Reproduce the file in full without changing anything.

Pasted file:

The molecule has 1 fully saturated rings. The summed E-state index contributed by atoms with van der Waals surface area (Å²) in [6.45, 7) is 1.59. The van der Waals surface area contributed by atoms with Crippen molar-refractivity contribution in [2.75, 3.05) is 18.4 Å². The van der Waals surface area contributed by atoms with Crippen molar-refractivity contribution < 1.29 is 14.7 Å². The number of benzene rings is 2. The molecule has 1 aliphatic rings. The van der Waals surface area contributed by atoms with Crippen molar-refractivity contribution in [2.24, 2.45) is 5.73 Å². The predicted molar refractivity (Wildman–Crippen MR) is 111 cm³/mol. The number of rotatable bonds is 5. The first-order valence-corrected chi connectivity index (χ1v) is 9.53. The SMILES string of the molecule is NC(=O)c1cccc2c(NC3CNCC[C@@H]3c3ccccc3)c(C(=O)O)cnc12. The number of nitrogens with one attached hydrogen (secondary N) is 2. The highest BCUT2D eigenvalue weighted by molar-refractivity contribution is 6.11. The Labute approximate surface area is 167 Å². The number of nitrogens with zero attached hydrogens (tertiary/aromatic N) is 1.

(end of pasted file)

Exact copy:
The molecule has 1 fully saturated rings. The summed E-state index contributed by atoms with van der Waals surface area (Å²) in [6.45, 7) is 1.59. The van der Waals surface area contributed by atoms with Crippen molar-refractivity contribution in [2.75, 3.05) is 18.4 Å². The van der Waals surface area contributed by atoms with Crippen molar-refractivity contribution < 1.29 is 14.7 Å². The number of benzene rings is 2. The molecule has 1 aliphatic rings. The van der Waals surface area contributed by atoms with Crippen molar-refractivity contribution in [2.24, 2.45) is 5.73 Å². The predicted molar refractivity (Wildman–Crippen MR) is 111 cm³/mol. The number of rotatable bonds is 5. The first-order valence-corrected chi connectivity index (χ1v) is 9.53. The SMILES string of the molecule is NC(=O)c1cccc2c(NC3CNCC[C@@H]3c3ccccc3)c(C(=O)O)cnc12. The number of nitrogens with one attached hydrogen (secondary N) is 2. The highest BCUT2D eigenvalue weighted by molar-refractivity contribution is 6.11. The Labute approximate surface area is 167 Å². The number of nitrogens with zero attached hydrogens (tertiary/aromatic N) is 1.